Yehoshua Sobol, the acclaimed author of "Ghetto" and other notable plays, said Ariel was "in occupied territory, and no one can force an Israeli citizen to work or express his art beyond the borders of the country."

Netanyahu denounced the protest and threatened to cut funding from artists promoting "boycotts against Israel's citizens." Ariel Mayor Ron Nachman slammed "the vileness, baseness and hypocrisy of those who work in culture and call for a boycott of us."

Scores more Israeli actors, pop stars and other artists responded by saying they would be eager to perform in Ariel. Nachman reflected after a few days of the controversy that he couldn't have wished for better publicity for his new cultural center.

Israeli theater has for years been a forum for exploring the rights and wrongs of the occupation and its effect on Israeli society. One memorable play, "Plonter" ("Tangle"), portrayed the challenges faced by a Palestinian family waking one morning to find Israel's 30-foot-high security wall built through their living room. The audience entered the theater through a fake but convincing military checkpoint. But the discussion has been confined to the tiny minority of cerebral Israelis who attend theater productions.

In the past few days, as an extraordinary debate has flowed back and forth across the front pages and broadcast media, the arguments for and against the continued existence of such settlements as Ariel have received rare public attention.

"The theatrical world has never before expressed in such sharp terms the experience that Israeli society as a whole is undergoing," says Michel Kichka, a political cartoonist and professor at the Bezalel Academy of Arts and Design at the Hebrew University of Jerusalem. "Actors -- citizens with opinions, positions and a conscience -- are prepared to say out loud things that are not so nice to hear. It is impossible to remain on the sidelines. Everyone has the democratic duty to take a stand."

Israelis have a combative, even verbally violent, style of political debate. They were outdone over the weekend by Rabbi Ovadia Yosef, the octogenarian spiritual leader of the Shas religious party, which is a junior member of Netanyahu's government. In a weekly address to congregants at his synagogue in Jerusalem, the elderly rabbi, who is known for his colorful and often brutal turn of phrase, appeared to call for the death of Palestinian President Mahmoud Abbas (who is known as Abu Mazen) and his people.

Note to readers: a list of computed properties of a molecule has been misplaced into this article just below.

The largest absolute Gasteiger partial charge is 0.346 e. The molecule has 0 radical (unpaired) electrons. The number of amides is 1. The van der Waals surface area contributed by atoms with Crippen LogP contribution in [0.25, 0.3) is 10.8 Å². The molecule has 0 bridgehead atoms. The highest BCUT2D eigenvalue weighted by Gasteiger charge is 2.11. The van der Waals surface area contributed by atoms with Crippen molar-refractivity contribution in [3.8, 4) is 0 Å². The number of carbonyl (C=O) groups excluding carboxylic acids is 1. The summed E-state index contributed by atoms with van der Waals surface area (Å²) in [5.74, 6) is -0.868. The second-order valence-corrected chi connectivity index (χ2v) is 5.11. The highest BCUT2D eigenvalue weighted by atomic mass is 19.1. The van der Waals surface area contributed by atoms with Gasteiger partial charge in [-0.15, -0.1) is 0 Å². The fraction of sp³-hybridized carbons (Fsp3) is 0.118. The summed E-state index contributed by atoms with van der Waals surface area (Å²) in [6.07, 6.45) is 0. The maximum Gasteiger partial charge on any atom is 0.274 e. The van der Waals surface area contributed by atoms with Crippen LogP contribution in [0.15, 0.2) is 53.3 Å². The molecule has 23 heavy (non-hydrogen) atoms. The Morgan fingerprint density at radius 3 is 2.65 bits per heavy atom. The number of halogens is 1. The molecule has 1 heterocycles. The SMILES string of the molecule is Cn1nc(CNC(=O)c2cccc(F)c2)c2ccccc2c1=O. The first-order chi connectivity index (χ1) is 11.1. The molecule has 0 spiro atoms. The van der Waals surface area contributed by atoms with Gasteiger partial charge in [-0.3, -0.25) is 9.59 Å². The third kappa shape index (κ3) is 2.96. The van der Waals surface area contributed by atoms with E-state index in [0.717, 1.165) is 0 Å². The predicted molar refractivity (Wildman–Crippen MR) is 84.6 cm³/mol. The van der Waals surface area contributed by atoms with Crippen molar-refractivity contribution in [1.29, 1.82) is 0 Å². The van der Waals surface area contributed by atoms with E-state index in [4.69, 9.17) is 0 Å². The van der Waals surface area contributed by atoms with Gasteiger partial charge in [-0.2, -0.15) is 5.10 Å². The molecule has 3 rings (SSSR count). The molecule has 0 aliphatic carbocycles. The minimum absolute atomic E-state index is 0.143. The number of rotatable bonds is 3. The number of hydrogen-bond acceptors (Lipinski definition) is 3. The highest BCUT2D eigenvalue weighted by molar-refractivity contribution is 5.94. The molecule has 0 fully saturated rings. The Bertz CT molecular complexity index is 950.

"May our enemies and those who hate us be put to an end, Abu Mazen and all these evil people, may they be made gone from the world," Yosef said. "The Holy One, blessed be he, should smite them with plague, they and these Palestinians, the evil Israel-baiters."

His remarks were condemned by State Department spokesman P.J. Crowley, and Netanyahu's office issued a statement saying they "do not reflect Prime Minister Benjamin Netanyahu or the Israeli government's stance."

But the Palestinian prime minister said Netanyahu, who has condemned inflammatory Palestinian remarks and actions, had not gone far enough.

"It certainly does not go well for creating conditions conducive to the success of a process that is aimed chiefly at ending the conflict," said Fayyad, adding that such statements and incitement "probably are in part to blame for extreme actions by extremists, attacks on our citizens by settlers, raids on their farms and homes."

"One should expect more from the government of Israel than to just express reservation vis-a-vis statements of this seriousness," he said.